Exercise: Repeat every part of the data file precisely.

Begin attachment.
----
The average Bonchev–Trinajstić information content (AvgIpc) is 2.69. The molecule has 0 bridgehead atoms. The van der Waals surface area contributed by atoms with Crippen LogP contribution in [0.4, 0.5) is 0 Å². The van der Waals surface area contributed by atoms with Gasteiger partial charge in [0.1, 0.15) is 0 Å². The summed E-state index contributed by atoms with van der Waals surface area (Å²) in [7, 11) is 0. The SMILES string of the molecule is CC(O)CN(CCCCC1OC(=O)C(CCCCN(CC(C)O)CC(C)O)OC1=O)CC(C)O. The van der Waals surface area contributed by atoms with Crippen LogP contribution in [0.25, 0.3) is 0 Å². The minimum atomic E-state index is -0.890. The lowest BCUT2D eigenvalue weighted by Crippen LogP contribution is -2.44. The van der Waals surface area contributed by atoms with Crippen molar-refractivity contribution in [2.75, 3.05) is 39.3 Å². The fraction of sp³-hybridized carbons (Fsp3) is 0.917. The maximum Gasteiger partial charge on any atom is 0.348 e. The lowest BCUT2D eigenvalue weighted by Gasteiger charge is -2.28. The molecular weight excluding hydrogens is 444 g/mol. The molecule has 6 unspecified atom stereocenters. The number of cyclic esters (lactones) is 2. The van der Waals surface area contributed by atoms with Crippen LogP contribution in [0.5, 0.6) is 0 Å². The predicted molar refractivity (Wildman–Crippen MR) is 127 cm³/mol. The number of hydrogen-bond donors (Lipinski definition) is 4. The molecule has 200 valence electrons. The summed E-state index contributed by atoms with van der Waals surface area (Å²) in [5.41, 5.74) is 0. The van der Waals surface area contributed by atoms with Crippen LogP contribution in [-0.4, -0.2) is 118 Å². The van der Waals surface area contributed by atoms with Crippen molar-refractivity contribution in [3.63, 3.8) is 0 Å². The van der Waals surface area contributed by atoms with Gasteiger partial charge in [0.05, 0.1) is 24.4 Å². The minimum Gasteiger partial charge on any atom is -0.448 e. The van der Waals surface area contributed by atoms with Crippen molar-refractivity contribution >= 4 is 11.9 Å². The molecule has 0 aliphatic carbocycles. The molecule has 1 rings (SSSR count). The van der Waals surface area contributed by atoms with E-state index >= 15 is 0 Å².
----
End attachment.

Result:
The average Bonchev–Trinajstić information content (AvgIpc) is 2.69. The molecule has 0 bridgehead atoms. The van der Waals surface area contributed by atoms with Crippen LogP contribution in [0.4, 0.5) is 0 Å². The van der Waals surface area contributed by atoms with Gasteiger partial charge in [0.1, 0.15) is 0 Å². The summed E-state index contributed by atoms with van der Waals surface area (Å²) in [7, 11) is 0. The SMILES string of the molecule is CC(O)CN(CCCCC1OC(=O)C(CCCCN(CC(C)O)CC(C)O)OC1=O)CC(C)O. The van der Waals surface area contributed by atoms with Crippen LogP contribution in [0.25, 0.3) is 0 Å². The minimum atomic E-state index is -0.890. The lowest BCUT2D eigenvalue weighted by Crippen LogP contribution is -2.44. The van der Waals surface area contributed by atoms with Crippen molar-refractivity contribution in [2.75, 3.05) is 39.3 Å². The fraction of sp³-hybridized carbons (Fsp3) is 0.917. The maximum Gasteiger partial charge on any atom is 0.348 e. The lowest BCUT2D eigenvalue weighted by Gasteiger charge is -2.28. The molecular weight excluding hydrogens is 444 g/mol. The molecule has 6 unspecified atom stereocenters. The number of cyclic esters (lactones) is 2. The van der Waals surface area contributed by atoms with Crippen LogP contribution in [0.5, 0.6) is 0 Å². The predicted molar refractivity (Wildman–Crippen MR) is 127 cm³/mol. The number of hydrogen-bond donors (Lipinski definition) is 4. The molecule has 200 valence electrons. The summed E-state index contributed by atoms with van der Waals surface area (Å²) in [5.41, 5.74) is 0. The van der Waals surface area contributed by atoms with Crippen LogP contribution in [-0.4, -0.2) is 118 Å². The van der Waals surface area contributed by atoms with Crippen molar-refractivity contribution in [3.63, 3.8) is 0 Å². The van der Waals surface area contributed by atoms with Gasteiger partial charge in [0.05, 0.1) is 24.4 Å². The minimum Gasteiger partial charge on any atom is -0.448 e. The van der Waals surface area contributed by atoms with Crippen molar-refractivity contribution >= 4 is 11.9 Å². The molecule has 0 aliphatic carbocycles. The molecule has 1 rings (SSSR count). The van der Waals surface area contributed by atoms with E-state index >= 15 is 0 Å².